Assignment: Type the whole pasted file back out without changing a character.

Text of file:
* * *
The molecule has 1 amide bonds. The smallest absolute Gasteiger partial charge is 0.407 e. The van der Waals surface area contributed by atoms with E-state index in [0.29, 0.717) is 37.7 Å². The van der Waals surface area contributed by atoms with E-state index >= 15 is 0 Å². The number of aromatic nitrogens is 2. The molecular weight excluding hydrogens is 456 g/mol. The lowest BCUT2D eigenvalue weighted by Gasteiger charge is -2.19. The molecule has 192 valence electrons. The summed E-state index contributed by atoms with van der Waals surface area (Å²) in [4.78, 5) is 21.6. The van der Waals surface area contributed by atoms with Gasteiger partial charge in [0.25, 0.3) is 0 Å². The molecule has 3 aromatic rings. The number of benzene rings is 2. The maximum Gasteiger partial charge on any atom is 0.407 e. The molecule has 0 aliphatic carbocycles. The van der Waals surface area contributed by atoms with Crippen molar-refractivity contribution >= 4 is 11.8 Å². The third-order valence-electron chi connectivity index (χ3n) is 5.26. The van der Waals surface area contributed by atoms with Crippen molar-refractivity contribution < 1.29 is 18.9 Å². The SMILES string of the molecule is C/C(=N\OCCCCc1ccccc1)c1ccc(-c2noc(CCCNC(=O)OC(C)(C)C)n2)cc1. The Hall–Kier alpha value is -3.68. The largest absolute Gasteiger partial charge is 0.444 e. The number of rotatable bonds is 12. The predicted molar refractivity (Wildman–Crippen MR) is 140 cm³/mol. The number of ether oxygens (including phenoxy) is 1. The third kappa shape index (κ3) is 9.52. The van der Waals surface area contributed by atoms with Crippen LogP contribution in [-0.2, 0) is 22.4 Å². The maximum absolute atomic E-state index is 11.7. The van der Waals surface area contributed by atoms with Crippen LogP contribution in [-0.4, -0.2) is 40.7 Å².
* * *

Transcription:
The molecule has 1 amide bonds. The smallest absolute Gasteiger partial charge is 0.407 e. The van der Waals surface area contributed by atoms with E-state index in [0.29, 0.717) is 37.7 Å². The van der Waals surface area contributed by atoms with E-state index >= 15 is 0 Å². The number of aromatic nitrogens is 2. The molecular weight excluding hydrogens is 456 g/mol. The lowest BCUT2D eigenvalue weighted by Gasteiger charge is -2.19. The molecule has 192 valence electrons. The summed E-state index contributed by atoms with van der Waals surface area (Å²) in [4.78, 5) is 21.6. The van der Waals surface area contributed by atoms with Gasteiger partial charge in [0.25, 0.3) is 0 Å². The molecule has 3 aromatic rings. The number of benzene rings is 2. The maximum Gasteiger partial charge on any atom is 0.407 e. The molecule has 0 aliphatic carbocycles. The van der Waals surface area contributed by atoms with Crippen molar-refractivity contribution >= 4 is 11.8 Å². The third-order valence-electron chi connectivity index (χ3n) is 5.26. The van der Waals surface area contributed by atoms with Crippen molar-refractivity contribution < 1.29 is 18.9 Å². The SMILES string of the molecule is C/C(=N\OCCCCc1ccccc1)c1ccc(-c2noc(CCCNC(=O)OC(C)(C)C)n2)cc1. The Hall–Kier alpha value is -3.68. The largest absolute Gasteiger partial charge is 0.444 e. The number of rotatable bonds is 12. The predicted molar refractivity (Wildman–Crippen MR) is 140 cm³/mol. The number of ether oxygens (including phenoxy) is 1. The third kappa shape index (κ3) is 9.52. The van der Waals surface area contributed by atoms with Crippen LogP contribution in [-0.2, 0) is 22.4 Å². The maximum absolute atomic E-state index is 11.7. The van der Waals surface area contributed by atoms with Crippen LogP contribution in [-0.4, -0.2) is 40.7 Å².